In her dissent, U.S. Circuit Judge Beverly B. Martin blasts the majority for issuing the “unnecessary holding” that the TSA’s actions were constitutional, stating that there was no reason for the court to go there at this point since the majority decided it was too late to hear. She continues that “Mr. Corbett’s pursuit appears to me to have been methodical and diligent” and that she disagrees with the court’s decision to “penalize” me for the switch of courts in 2012.

Because there was a split between the judges, there is a higher chance now that the case will be accepted for review by either the full 11th Circuit or by the U.S. Supreme Court. I’ll be filing my petition to ask the full 11th Circuit to hear the case next week.

Corbett v. TSA – Petition Denied.pdf (.pdf)

[Correction – Original post listed the time limit as 30 days.  The statute sets the time at 60 days.]

Petition for Rehearing En Banc Filed

Last month, I posted that the Court of Appeals ruled in one of my cases that TSA screeners are free to read through the documents of travelers as they pass through the checkpoint, among a plethora of other rubber-stamping of government thuggery. I’ve asked the court to re-hear the case en banc, which means that all the judges of the 11th Circuit would consider the case, rather than just a 3-judge panel.

In this petition, I called it how it is, no sugar-coating:

Appellant has asked the Court to clearly delineate the boundaries of administrative searches – a warrantless, causeless, consentless mode of search – in the context of aviation security screening. Instead, the panel has given the government carte blanche to do nearly anything it pleases at an airport security checkpoint.

In particular, while every other circuit to address the issue has limited the scope of the U.S. Transportation Security Administration’s searches to that which is likely to find instrumentalities of destroying an airplane (i.e., weapons and explosives), the panel of this Court has bestowed upon the TSA the ability to search for anything the TSA can reasonably argue is suspicious, from literature that the TSA doesn’t like to credit cards in another person’s name. This novel approach does not comport with the Fourth Amendment and any valid precedent relating thereto.

I also took issue with the fact that the 3-judge panel affirmed the dismissal of two of my claims without any explanation, with merely a footnote that they agreed with the lower court:

The panel, however, dismissed these well-articulated claims in a footnote, stating tersely, “We agree with the district court’s cogent analysis of these claims.” Panel Opinion, p. 31, fn. 11. Respectfully, Appellant paid his filing fee to this Court, took the time to argue these claims, and complied with the Court’s rules throughout the proceedings. These claims are non-frivolous and, having presented what he believes to be at least a colorable argument in support of them, Appellant humbly requests that the Court take the time to address these claims in detail.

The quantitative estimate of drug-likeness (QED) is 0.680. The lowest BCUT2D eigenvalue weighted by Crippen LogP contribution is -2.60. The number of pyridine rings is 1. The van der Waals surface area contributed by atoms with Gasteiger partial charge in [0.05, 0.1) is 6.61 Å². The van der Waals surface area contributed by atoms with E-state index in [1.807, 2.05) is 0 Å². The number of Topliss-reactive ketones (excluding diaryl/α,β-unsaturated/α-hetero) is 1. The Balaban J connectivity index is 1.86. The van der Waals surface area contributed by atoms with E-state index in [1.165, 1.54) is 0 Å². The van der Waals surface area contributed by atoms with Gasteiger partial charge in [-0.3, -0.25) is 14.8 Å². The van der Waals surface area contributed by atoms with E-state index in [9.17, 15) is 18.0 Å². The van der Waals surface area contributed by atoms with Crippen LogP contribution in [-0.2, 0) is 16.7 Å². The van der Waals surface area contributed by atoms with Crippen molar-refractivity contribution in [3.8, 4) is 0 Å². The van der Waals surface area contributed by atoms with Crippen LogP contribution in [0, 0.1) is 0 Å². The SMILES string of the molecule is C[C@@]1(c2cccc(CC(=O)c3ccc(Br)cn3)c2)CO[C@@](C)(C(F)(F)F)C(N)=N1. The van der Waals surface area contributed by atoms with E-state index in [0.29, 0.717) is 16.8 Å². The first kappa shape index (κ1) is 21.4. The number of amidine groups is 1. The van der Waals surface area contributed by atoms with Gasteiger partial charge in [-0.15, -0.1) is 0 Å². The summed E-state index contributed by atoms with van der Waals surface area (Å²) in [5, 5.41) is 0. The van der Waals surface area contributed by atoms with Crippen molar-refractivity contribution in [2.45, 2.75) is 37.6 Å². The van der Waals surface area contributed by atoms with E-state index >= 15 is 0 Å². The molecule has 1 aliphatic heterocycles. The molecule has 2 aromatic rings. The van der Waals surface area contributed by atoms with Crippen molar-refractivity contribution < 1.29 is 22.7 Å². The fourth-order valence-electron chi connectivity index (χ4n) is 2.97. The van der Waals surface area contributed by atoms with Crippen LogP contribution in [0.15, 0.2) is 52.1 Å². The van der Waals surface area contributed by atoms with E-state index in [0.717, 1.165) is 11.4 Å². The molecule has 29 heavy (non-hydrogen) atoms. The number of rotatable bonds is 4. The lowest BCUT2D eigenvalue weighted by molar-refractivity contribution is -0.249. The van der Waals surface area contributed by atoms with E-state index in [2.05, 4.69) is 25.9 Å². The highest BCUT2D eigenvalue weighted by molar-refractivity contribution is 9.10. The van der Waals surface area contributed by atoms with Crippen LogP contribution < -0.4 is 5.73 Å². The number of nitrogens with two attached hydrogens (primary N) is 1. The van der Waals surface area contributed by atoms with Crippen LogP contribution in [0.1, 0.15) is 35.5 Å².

Petitions for re-hearing en banc are denied more often than they are heard, so it’s likely that a petition to the U.S. Supreme Court is coming soon. But first, let’s give the 11th Circuit a chance to correct itself.

Corbett v. TSA – En Banc Petition (.pdf)

11th Circuit: TSA May Read Your Documents At Checkpoints, Not Responsible for Assault by Its Screeners

Last week, the 11th Circuit heard oral arguments in my case against the nude body scanners and pat-downs, but in the meantime, the judges in my other TSA case, challenging whether officers may:

  1. Read through your personal documents at checkpoints
  2. Threaten travelers with false arrest and forcible search
  3. Conduct retaliatory searches that last for up to an hour
  4. Refuse to identify its screeners at checkpoints
  5. Lie about the existence of checkpoint videos in response to a FOIA request

…ruled that the TSA may indeed do all of the above. In its 32 page opinion, the court ruled that it’s perfectly reasonable for the TSA to read through your documents (maybe even digital documents) because it might prove that you have a fake ID, or it might provide additional suspicion if you have literature that the state doesn’t like. [Update:] I want to be clear that, perhaps most disturbingly of all of this, the court specifically ruled that the TSA may consider what you read as a basis for subjecting you to additional searches. Wrote the court on page 15, “a TSA screener could have reasonably factored the contents of a book possessed by a passenger into the totality of the circumstances relevant in determining whether the passenger presented a security threat.” And, the court left wide open the door for the TSA to now search electronic documents — your laptop, cell phone, iPad, etc.